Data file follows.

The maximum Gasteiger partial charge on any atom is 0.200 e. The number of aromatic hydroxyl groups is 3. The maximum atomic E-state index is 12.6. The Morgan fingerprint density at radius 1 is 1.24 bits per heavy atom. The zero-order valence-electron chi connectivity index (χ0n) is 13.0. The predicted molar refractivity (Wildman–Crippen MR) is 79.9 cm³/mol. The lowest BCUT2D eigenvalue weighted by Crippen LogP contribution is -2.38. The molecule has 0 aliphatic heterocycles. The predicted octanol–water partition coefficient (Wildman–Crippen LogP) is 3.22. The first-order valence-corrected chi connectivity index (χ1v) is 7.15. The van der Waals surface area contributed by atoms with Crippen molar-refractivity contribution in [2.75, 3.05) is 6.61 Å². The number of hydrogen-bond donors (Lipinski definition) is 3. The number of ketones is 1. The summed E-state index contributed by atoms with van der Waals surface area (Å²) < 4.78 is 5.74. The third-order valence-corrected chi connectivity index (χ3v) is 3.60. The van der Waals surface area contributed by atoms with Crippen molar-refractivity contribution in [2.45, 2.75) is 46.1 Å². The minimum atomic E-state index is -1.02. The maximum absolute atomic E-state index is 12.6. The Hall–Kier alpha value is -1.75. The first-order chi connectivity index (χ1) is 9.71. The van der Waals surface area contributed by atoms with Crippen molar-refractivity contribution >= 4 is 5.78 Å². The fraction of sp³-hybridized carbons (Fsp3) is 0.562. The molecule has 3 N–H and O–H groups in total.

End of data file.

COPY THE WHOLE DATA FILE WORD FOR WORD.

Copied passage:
The maximum Gasteiger partial charge on any atom is 0.200 e. The number of aromatic hydroxyl groups is 3. The maximum atomic E-state index is 12.6. The Morgan fingerprint density at radius 1 is 1.24 bits per heavy atom. The zero-order valence-electron chi connectivity index (χ0n) is 13.0. The predicted molar refractivity (Wildman–Crippen MR) is 79.9 cm³/mol. The lowest BCUT2D eigenvalue weighted by Crippen LogP contribution is -2.38. The molecule has 0 aliphatic heterocycles. The predicted octanol–water partition coefficient (Wildman–Crippen LogP) is 3.22. The first-order valence-corrected chi connectivity index (χ1v) is 7.15. The van der Waals surface area contributed by atoms with Crippen molar-refractivity contribution in [2.75, 3.05) is 6.61 Å². The number of hydrogen-bond donors (Lipinski definition) is 3. The number of ketones is 1. The summed E-state index contributed by atoms with van der Waals surface area (Å²) < 4.78 is 5.74. The third-order valence-corrected chi connectivity index (χ3v) is 3.60. The van der Waals surface area contributed by atoms with Crippen molar-refractivity contribution in [2.45, 2.75) is 46.1 Å². The minimum atomic E-state index is -1.02. The maximum absolute atomic E-state index is 12.6. The Hall–Kier alpha value is -1.75. The first-order chi connectivity index (χ1) is 9.71. The van der Waals surface area contributed by atoms with Crippen molar-refractivity contribution >= 4 is 5.78 Å². The fraction of sp³-hybridized carbons (Fsp3) is 0.562. The molecule has 3 N–H and O–H groups in total.